“Nobody seemed aware that the Capitol was physically under attack. The tear gas caused pandemonium. But there was still no stampede, and people helped create or widen paths to allow others to leave the area. Some, seeing frail or elderly people who had a hard time standing, broke into a pallet of black folding chairs for the inauguration and distributed them. But the mood had gone from patriotic – though contemptuous of Congress – to furious.
“Some blamed House Speaker Nancy Pelosi for ordering the police to gas her political opponents, then wondered aloud whether she really could do that. Somebody was able to get phone reception to ask if anybody knew what was happening, but couldn’t hear because of the crowd. Texting and social media posting was almost nonexistent because of overloaded towers.
“For the first time we saw a group of journalists with their cameras, computers, and transmitting gear. A few Capitol Police milled around, some winded as if they had seen action.”
Uniformed, disciplined cadre assembles for attack
“Then, from the north, a column of uniformed, agile younger men walked briskly, single-file, toward the inaugural stand. They came within two feet of me. The camouflage uniforms were clean, neat, and with a pattern I couldn’t identify. Some had helmets and GoPro cameras. Some uniforms bore subdued insignia, including the Punisher skull. These were the disciplined, uniformed column of attackers. I had seen them in groups of two or three among the marchers on Connecticut Avenue from the Ellipse.
“Now there were a good three dozen of them, moving in a single, snakelike formation. They were organized. They were disciplined. They were prepared.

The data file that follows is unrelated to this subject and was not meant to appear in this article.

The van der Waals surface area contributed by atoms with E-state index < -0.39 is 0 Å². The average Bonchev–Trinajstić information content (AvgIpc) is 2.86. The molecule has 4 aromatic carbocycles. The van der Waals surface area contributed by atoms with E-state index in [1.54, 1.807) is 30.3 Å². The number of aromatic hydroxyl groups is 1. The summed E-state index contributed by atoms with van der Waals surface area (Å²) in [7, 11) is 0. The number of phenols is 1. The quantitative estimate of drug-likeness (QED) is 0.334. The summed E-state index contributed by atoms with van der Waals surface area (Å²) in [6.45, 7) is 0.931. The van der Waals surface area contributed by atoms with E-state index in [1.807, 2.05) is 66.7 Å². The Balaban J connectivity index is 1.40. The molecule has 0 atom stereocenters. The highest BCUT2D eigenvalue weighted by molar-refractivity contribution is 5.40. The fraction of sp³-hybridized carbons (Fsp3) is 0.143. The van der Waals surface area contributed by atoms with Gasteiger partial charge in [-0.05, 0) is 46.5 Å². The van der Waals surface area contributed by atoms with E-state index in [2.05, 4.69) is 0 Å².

“ ‘We’re taking the Capitol!’ the first or second announced.
“ ‘You’re gonna get arrested,’ someone called out.
“ ‘They can arrest some of us, but not all of us,’ another member of the uniformed contingent shouted to no one in particular.
“I tried to text a friend to report what was happening. The jammed cell phone system made it impossible.”
Spectacle of the weird on the East Front
“A small group of us exited toward Constitution Avenue, north of the Senate Wing. Someone said they had seen a person inside a second-floor window holding a ‘Stop the Steal’ sign.
“ ‘They got into the House and Senate,’ someone told us. ‘It’s crazy.’
“A circus awaited us on the East Front of the Senate Wing. At the foot of the Senate steps, a victorious-looking crowd stood there, hanging around. A semi-naked man in what looked like a fur caveman outfit, with a Braveheart-painted face and Viking horns, struck a weirdly heroic pose as people took pictures.
“The crowd there was different. People were talking about how the Capitol had been invaded. A rumor spread that ‘the cops shot and killed a woman inside.’ The rumors were true.
“We wanted to stay but decided against it. As we passed by the fountain that formed the glass roof of the visitors’ center below, several dozen Capitol Police, wearing anti-riot body armor and holding transparent shields, accompanied by what looked like D.C. anti-riot police and about a dozen D.C. National Guardsmen, walked past us in irregular formation, heading toward the Capitol Building.
“Some seemed winded, as if they had been in an incident, perhaps where we had been on the other side of the Senate. One officer stayed behind to help a brother policeman who seemed to have trouble walking; a mask obscured his face but his skin looked swollen and red. He kept on walking.
“We didn’t know what to say or do. It didn’t seem real, but it was. The time was 3:32 PM.
“We went home in silence.”
Waller noted that his report was “purely my eyewitness account from notes taken the evening of Jan. 6 and morning of Jan. 7. They are not tainted by any news or information from outside sources, so they do not contain many details that are public.”